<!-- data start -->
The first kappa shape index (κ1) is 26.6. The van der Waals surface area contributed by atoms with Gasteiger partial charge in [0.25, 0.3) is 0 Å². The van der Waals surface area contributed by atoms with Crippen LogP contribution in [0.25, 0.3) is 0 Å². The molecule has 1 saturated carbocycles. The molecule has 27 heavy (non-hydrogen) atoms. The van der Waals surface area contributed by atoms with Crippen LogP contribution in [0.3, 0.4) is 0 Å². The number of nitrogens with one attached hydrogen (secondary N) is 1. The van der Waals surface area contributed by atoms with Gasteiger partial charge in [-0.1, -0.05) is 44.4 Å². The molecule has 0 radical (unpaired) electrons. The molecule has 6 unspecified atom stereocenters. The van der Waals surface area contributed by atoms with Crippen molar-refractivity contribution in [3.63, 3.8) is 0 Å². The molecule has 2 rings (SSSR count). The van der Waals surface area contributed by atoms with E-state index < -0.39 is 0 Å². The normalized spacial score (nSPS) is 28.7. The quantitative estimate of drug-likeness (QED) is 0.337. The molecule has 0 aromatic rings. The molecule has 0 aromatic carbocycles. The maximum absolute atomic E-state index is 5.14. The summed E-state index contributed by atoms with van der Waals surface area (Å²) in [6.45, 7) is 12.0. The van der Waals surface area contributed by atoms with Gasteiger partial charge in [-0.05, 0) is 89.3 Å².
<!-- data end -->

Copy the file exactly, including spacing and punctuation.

The first kappa shape index (κ1) is 26.6. The van der Waals surface area contributed by atoms with Gasteiger partial charge in [0.25, 0.3) is 0 Å². The van der Waals surface area contributed by atoms with Crippen LogP contribution in [0.25, 0.3) is 0 Å². The molecule has 1 saturated carbocycles. The molecule has 27 heavy (non-hydrogen) atoms. The van der Waals surface area contributed by atoms with Crippen LogP contribution in [0.3, 0.4) is 0 Å². The number of nitrogens with one attached hydrogen (secondary N) is 1. The van der Waals surface area contributed by atoms with Gasteiger partial charge in [-0.1, -0.05) is 44.4 Å². The molecule has 0 radical (unpaired) electrons. The molecule has 6 unspecified atom stereocenters. The van der Waals surface area contributed by atoms with Crippen molar-refractivity contribution in [3.63, 3.8) is 0 Å². The molecule has 2 rings (SSSR count). The van der Waals surface area contributed by atoms with E-state index < -0.39 is 0 Å². The normalized spacial score (nSPS) is 28.7. The quantitative estimate of drug-likeness (QED) is 0.337. The molecule has 0 aromatic rings. The molecule has 0 aromatic carbocycles. The maximum absolute atomic E-state index is 5.14. The summed E-state index contributed by atoms with van der Waals surface area (Å²) in [6.45, 7) is 12.0. The van der Waals surface area contributed by atoms with Gasteiger partial charge in [-0.05, 0) is 89.3 Å².